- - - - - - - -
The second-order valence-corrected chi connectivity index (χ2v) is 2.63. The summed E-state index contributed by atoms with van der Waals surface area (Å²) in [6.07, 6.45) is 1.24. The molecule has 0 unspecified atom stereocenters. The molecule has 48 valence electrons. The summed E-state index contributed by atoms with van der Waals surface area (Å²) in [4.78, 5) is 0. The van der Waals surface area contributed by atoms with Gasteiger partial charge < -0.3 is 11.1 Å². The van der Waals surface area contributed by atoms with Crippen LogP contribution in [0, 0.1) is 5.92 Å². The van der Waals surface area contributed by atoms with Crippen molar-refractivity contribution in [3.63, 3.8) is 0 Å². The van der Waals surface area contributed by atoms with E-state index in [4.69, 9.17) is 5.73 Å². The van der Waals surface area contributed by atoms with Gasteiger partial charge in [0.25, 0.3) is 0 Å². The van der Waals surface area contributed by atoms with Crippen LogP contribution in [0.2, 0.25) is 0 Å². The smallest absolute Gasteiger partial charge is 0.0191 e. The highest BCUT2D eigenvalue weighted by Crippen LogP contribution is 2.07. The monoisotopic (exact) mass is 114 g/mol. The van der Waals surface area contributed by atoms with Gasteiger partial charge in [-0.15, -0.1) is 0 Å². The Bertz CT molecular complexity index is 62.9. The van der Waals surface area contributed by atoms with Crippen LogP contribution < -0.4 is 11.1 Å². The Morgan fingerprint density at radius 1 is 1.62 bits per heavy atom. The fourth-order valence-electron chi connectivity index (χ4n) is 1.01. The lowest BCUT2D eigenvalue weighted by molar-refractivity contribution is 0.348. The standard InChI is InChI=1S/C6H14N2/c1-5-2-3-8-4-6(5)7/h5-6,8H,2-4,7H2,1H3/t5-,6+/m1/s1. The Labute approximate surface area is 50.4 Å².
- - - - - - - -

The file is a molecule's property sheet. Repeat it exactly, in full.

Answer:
The second-order valence-corrected chi connectivity index (χ2v) is 2.63. The summed E-state index contributed by atoms with van der Waals surface area (Å²) in [6.07, 6.45) is 1.24. The molecule has 0 unspecified atom stereocenters. The molecule has 48 valence electrons. The summed E-state index contributed by atoms with van der Waals surface area (Å²) in [4.78, 5) is 0. The van der Waals surface area contributed by atoms with Gasteiger partial charge < -0.3 is 11.1 Å². The van der Waals surface area contributed by atoms with Crippen LogP contribution in [0, 0.1) is 5.92 Å². The van der Waals surface area contributed by atoms with Crippen molar-refractivity contribution in [3.63, 3.8) is 0 Å². The van der Waals surface area contributed by atoms with E-state index in [4.69, 9.17) is 5.73 Å². The van der Waals surface area contributed by atoms with Gasteiger partial charge in [0.25, 0.3) is 0 Å². The van der Waals surface area contributed by atoms with Crippen LogP contribution in [0.2, 0.25) is 0 Å². The smallest absolute Gasteiger partial charge is 0.0191 e. The highest BCUT2D eigenvalue weighted by Crippen LogP contribution is 2.07. The monoisotopic (exact) mass is 114 g/mol. The van der Waals surface area contributed by atoms with Gasteiger partial charge in [-0.15, -0.1) is 0 Å². The Bertz CT molecular complexity index is 62.9. The van der Waals surface area contributed by atoms with Crippen LogP contribution < -0.4 is 11.1 Å². The Morgan fingerprint density at radius 1 is 1.62 bits per heavy atom. The fourth-order valence-electron chi connectivity index (χ4n) is 1.01. The lowest BCUT2D eigenvalue weighted by molar-refractivity contribution is 0.348. The standard InChI is InChI=1S/C6H14N2/c1-5-2-3-8-4-6(5)7/h5-6,8H,2-4,7H2,1H3/t5-,6+/m1/s1. The Labute approximate surface area is 50.4 Å².